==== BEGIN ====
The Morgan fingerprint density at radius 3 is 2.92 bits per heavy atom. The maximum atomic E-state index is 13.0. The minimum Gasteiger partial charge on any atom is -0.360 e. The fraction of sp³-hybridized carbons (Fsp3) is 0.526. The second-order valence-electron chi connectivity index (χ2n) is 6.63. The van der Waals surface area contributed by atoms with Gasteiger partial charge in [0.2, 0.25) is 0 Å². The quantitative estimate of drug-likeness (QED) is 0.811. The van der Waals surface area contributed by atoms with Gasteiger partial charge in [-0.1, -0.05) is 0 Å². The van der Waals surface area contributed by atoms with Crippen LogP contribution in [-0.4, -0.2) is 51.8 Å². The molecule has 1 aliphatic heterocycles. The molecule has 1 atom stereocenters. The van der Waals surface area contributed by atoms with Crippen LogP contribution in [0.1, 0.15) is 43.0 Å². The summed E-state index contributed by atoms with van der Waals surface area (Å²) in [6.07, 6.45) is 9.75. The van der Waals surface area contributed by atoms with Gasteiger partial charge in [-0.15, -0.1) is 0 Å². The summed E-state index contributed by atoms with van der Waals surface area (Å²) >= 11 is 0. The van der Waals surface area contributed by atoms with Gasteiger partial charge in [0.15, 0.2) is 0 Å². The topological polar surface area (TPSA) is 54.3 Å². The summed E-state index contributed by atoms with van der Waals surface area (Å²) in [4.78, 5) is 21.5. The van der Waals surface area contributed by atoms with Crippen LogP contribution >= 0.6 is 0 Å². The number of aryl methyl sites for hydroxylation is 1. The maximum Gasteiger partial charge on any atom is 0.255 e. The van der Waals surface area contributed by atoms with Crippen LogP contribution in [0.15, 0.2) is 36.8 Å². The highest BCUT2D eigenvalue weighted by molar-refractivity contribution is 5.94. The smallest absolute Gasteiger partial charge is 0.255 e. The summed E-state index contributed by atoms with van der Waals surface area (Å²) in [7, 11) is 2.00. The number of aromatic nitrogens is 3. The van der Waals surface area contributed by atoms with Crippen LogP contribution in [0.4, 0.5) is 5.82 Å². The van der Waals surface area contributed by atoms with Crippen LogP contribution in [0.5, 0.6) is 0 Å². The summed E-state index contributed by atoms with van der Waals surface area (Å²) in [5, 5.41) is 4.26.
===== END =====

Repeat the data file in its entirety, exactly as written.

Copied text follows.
The Morgan fingerprint density at radius 3 is 2.92 bits per heavy atom. The maximum atomic E-state index is 13.0. The minimum Gasteiger partial charge on any atom is -0.360 e. The fraction of sp³-hybridized carbons (Fsp3) is 0.526. The second-order valence-electron chi connectivity index (χ2n) is 6.63. The van der Waals surface area contributed by atoms with Gasteiger partial charge in [0.2, 0.25) is 0 Å². The quantitative estimate of drug-likeness (QED) is 0.811. The van der Waals surface area contributed by atoms with Gasteiger partial charge in [-0.1, -0.05) is 0 Å². The van der Waals surface area contributed by atoms with Crippen LogP contribution in [-0.4, -0.2) is 51.8 Å². The molecule has 1 aliphatic heterocycles. The molecule has 1 atom stereocenters. The van der Waals surface area contributed by atoms with Crippen LogP contribution in [0.1, 0.15) is 43.0 Å². The summed E-state index contributed by atoms with van der Waals surface area (Å²) in [6.07, 6.45) is 9.75. The van der Waals surface area contributed by atoms with Gasteiger partial charge in [-0.15, -0.1) is 0 Å². The summed E-state index contributed by atoms with van der Waals surface area (Å²) >= 11 is 0. The van der Waals surface area contributed by atoms with Gasteiger partial charge in [0.15, 0.2) is 0 Å². The topological polar surface area (TPSA) is 54.3 Å². The summed E-state index contributed by atoms with van der Waals surface area (Å²) in [4.78, 5) is 21.5. The van der Waals surface area contributed by atoms with Crippen LogP contribution >= 0.6 is 0 Å². The number of aryl methyl sites for hydroxylation is 1. The maximum Gasteiger partial charge on any atom is 0.255 e. The van der Waals surface area contributed by atoms with Crippen LogP contribution in [0.15, 0.2) is 36.8 Å². The highest BCUT2D eigenvalue weighted by molar-refractivity contribution is 5.94. The smallest absolute Gasteiger partial charge is 0.255 e. The summed E-state index contributed by atoms with van der Waals surface area (Å²) in [7, 11) is 2.00. The number of aromatic nitrogens is 3. The van der Waals surface area contributed by atoms with Crippen LogP contribution in [0.4, 0.5) is 5.82 Å². The van der Waals surface area contributed by atoms with Crippen LogP contribution in [0.5, 0.6) is 0 Å². The summed E-state index contributed by atoms with van der Waals surface area (Å²) in [5, 5.41) is 4.26.